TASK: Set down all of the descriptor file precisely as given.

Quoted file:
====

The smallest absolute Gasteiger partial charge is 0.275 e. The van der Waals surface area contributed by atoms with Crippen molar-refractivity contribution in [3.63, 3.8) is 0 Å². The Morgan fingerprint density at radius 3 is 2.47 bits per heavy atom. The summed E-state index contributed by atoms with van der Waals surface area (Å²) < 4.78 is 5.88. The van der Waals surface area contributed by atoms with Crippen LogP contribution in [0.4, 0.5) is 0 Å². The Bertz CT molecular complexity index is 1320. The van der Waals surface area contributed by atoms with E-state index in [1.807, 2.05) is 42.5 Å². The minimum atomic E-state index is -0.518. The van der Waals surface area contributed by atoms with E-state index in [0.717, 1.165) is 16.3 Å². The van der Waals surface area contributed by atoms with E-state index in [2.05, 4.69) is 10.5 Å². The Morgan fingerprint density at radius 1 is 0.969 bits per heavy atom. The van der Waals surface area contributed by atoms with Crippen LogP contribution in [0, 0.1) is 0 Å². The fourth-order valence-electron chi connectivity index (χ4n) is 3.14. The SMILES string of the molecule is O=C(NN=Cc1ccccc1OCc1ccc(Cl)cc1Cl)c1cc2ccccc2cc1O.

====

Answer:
The smallest absolute Gasteiger partial charge is 0.275 e. The van der Waals surface area contributed by atoms with Crippen molar-refractivity contribution in [3.63, 3.8) is 0 Å². The Morgan fingerprint density at radius 3 is 2.47 bits per heavy atom. The summed E-state index contributed by atoms with van der Waals surface area (Å²) < 4.78 is 5.88. The van der Waals surface area contributed by atoms with Crippen LogP contribution in [0.4, 0.5) is 0 Å². The Bertz CT molecular complexity index is 1320. The van der Waals surface area contributed by atoms with E-state index in [1.807, 2.05) is 42.5 Å². The minimum atomic E-state index is -0.518. The van der Waals surface area contributed by atoms with E-state index in [0.717, 1.165) is 16.3 Å². The van der Waals surface area contributed by atoms with E-state index in [2.05, 4.69) is 10.5 Å². The Morgan fingerprint density at radius 1 is 0.969 bits per heavy atom. The van der Waals surface area contributed by atoms with Crippen LogP contribution in [0, 0.1) is 0 Å². The fourth-order valence-electron chi connectivity index (χ4n) is 3.14. The SMILES string of the molecule is O=C(NN=Cc1ccccc1OCc1ccc(Cl)cc1Cl)c1cc2ccccc2cc1O.